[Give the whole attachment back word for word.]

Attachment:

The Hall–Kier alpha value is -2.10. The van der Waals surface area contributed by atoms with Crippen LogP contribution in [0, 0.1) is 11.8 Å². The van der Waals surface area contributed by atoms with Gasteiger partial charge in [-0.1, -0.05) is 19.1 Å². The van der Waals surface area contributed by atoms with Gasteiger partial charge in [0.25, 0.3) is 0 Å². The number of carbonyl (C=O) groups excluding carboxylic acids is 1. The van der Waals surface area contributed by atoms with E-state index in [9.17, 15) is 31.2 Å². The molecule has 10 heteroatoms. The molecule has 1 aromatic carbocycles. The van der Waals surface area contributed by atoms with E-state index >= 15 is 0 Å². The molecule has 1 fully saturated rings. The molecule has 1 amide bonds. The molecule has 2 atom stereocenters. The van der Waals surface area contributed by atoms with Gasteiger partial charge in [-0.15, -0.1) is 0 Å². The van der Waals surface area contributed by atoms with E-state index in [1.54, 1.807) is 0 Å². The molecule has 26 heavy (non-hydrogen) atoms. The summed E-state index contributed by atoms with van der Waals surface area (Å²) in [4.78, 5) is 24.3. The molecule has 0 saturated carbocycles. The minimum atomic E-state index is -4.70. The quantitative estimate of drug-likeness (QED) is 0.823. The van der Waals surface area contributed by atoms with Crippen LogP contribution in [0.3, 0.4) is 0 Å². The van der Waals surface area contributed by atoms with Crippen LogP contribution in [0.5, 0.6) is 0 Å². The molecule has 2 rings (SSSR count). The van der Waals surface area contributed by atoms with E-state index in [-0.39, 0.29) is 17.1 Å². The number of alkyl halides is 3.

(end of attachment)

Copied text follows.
The Hall–Kier alpha value is -2.10. The van der Waals surface area contributed by atoms with Crippen LogP contribution in [0, 0.1) is 11.8 Å². The van der Waals surface area contributed by atoms with Gasteiger partial charge in [-0.1, -0.05) is 19.1 Å². The van der Waals surface area contributed by atoms with Gasteiger partial charge in [0.25, 0.3) is 0 Å². The number of carbonyl (C=O) groups excluding carboxylic acids is 1. The van der Waals surface area contributed by atoms with E-state index in [9.17, 15) is 31.2 Å². The molecule has 10 heteroatoms. The molecule has 1 aromatic carbocycles. The van der Waals surface area contributed by atoms with E-state index >= 15 is 0 Å². The molecule has 1 fully saturated rings. The molecule has 1 amide bonds. The molecule has 2 atom stereocenters. The van der Waals surface area contributed by atoms with Gasteiger partial charge in [-0.15, -0.1) is 0 Å². The van der Waals surface area contributed by atoms with E-state index in [1.54, 1.807) is 0 Å². The molecule has 26 heavy (non-hydrogen) atoms. The summed E-state index contributed by atoms with van der Waals surface area (Å²) in [4.78, 5) is 24.3. The molecule has 0 saturated carbocycles. The minimum atomic E-state index is -4.70. The quantitative estimate of drug-likeness (QED) is 0.823. The van der Waals surface area contributed by atoms with Crippen LogP contribution in [0.3, 0.4) is 0 Å². The van der Waals surface area contributed by atoms with Crippen LogP contribution in [0.5, 0.6) is 0 Å². The molecule has 2 rings (SSSR count). The van der Waals surface area contributed by atoms with E-state index in [-0.39, 0.29) is 17.1 Å². The number of alkyl halides is 3.